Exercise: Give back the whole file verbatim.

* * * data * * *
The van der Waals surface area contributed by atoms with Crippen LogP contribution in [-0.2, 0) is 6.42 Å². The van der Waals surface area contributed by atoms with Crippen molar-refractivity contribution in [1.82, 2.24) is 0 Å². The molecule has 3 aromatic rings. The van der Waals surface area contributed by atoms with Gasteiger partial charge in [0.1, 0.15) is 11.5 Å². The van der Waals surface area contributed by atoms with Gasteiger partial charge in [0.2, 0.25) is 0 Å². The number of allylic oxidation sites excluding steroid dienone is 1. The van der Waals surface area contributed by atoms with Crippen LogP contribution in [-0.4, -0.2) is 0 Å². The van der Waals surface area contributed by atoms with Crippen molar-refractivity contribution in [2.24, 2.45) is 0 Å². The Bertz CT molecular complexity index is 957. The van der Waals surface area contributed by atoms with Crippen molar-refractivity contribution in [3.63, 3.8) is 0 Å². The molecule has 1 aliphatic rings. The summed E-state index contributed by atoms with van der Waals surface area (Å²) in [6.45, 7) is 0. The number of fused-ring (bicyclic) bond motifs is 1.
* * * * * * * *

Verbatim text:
The van der Waals surface area contributed by atoms with Crippen LogP contribution in [-0.2, 0) is 6.42 Å². The van der Waals surface area contributed by atoms with Crippen molar-refractivity contribution in [1.82, 2.24) is 0 Å². The molecule has 3 aromatic rings. The van der Waals surface area contributed by atoms with Gasteiger partial charge in [0.1, 0.15) is 11.5 Å². The van der Waals surface area contributed by atoms with Gasteiger partial charge in [0.2, 0.25) is 0 Å². The number of allylic oxidation sites excluding steroid dienone is 1. The van der Waals surface area contributed by atoms with Crippen LogP contribution in [-0.4, -0.2) is 0 Å². The van der Waals surface area contributed by atoms with Crippen molar-refractivity contribution in [2.24, 2.45) is 0 Å². The Bertz CT molecular complexity index is 957. The van der Waals surface area contributed by atoms with Crippen molar-refractivity contribution in [3.63, 3.8) is 0 Å². The molecule has 1 aliphatic rings. The summed E-state index contributed by atoms with van der Waals surface area (Å²) in [6.45, 7) is 0. The number of fused-ring (bicyclic) bond motifs is 1.